How a Search Engine Might Handle Singular and Plural Queries

When you’re searching for something on the Web, does it matter whether you use the singular or plural version of a word in your search?

For example, let’s say that you are looking for a new pair of sneakers to go jogging in, and you want to find the right combination of comfort and support, so you decide to look into the best sneakers for running. Does it make a difference in search results when you type in running shoes or running shoe in a search box?

If a search engine just returned results to you based upon your choice of a singular or plural search term, would you get the best results? Should a search engine explore both versions, and try to provide you with a mix of results based upon what it believes are the best results, after looking at results from the singular and plural versions?

A quick look at the top ten results at Yahoo and at Google for both “running shoe” and “running shoes” (both searches without the quotation marks) showed some overlap in pages returned for singular and plural versions at each search engine, but the vast majority of search results seem to focus upon returning results for the plural version of the word, instead of the singular version.

So it does seem like both Yahoo and Google are looking at both singular and plural versions of a query term when someone enters one or the other.

Are the search engines performing queries for both the singular and plural versions, and showing a mix of the most relevant results? Are they adding more weight from one set of results over the other when they present those results? Are they looking at singular and plural versions of all words in a query (running or runnings and shoe or shoes) , or somehow just picking out certain words to look at the plural and non-plural forms of when presenting search results?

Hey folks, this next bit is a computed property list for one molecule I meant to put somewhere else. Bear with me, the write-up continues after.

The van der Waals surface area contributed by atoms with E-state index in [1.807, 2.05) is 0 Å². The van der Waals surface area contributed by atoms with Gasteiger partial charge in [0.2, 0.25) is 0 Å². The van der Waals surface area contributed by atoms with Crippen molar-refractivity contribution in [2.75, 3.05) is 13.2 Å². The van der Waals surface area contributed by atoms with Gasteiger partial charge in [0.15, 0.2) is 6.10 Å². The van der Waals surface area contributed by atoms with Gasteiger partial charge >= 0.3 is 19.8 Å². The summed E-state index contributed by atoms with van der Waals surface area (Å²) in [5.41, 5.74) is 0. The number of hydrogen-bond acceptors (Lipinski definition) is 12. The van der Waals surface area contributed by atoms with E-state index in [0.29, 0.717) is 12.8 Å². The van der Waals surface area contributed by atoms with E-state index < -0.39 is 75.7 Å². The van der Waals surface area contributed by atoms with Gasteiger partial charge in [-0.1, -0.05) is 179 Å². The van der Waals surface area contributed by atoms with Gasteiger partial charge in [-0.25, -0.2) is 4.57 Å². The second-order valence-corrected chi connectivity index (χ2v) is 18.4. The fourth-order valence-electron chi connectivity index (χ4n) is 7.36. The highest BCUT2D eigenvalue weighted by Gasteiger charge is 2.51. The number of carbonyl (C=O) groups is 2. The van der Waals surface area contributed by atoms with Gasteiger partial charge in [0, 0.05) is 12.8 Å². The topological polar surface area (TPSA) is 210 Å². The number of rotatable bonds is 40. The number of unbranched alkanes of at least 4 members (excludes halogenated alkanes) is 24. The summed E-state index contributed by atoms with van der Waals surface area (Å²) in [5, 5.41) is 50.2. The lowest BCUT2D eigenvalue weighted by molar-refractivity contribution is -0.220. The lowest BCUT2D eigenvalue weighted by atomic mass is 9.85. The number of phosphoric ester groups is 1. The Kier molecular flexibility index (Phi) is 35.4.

I performed searches at Google and Yahoo for these pages with the singular and plural versions of shoe, and also separate searches for those terms with quotation marks around them, which the advanced search pages at Google and Yahoo tell us should return matches for the exact phrase searched for by the search engines.

Using the quotation marks provides an “exact” search result at Google or Yahoo. Without the quotation marks, the search engine returns a “findall” or “find all” set of results The difference between exact and findall search results is that the query terms in a findall search might appear on a page, but not as a phrase (for instance, “I went running for my shoes”). However, it’s still interesting to compare exact and findall results, as well as singular and plurals.

Here are the URLs that I received in my searches for running shoe, “running shoe”, running shoes and “running shoes” at Yahoo and Google.

Yahoo – running shoe,7122,s6-240-400-0-0,00.html,7122,s6-240-319-0-0,00.html

Yahoo – “running shoe”,7122,s6-240-400-0-0,00.html,7154,s6-240-325-329-0-0-0-0-0,00.html

Yahoo – running shoes,7122,s6-240-319-0-0,00.html,7122,s6-240-400-0-0,00.html

Yahoo – “running shoes”,7122,s6-240-319-0-0,00.html,7122,s6-240-400-0-0,00.html

Google – running shoe,7122,s6-240-400-0-0,00.html,7120,s6-240-400–12623-1-1X2X3X4X5X6-6,00.html

Google – “running shoe”,7122,s6-240-400-0-0,00.html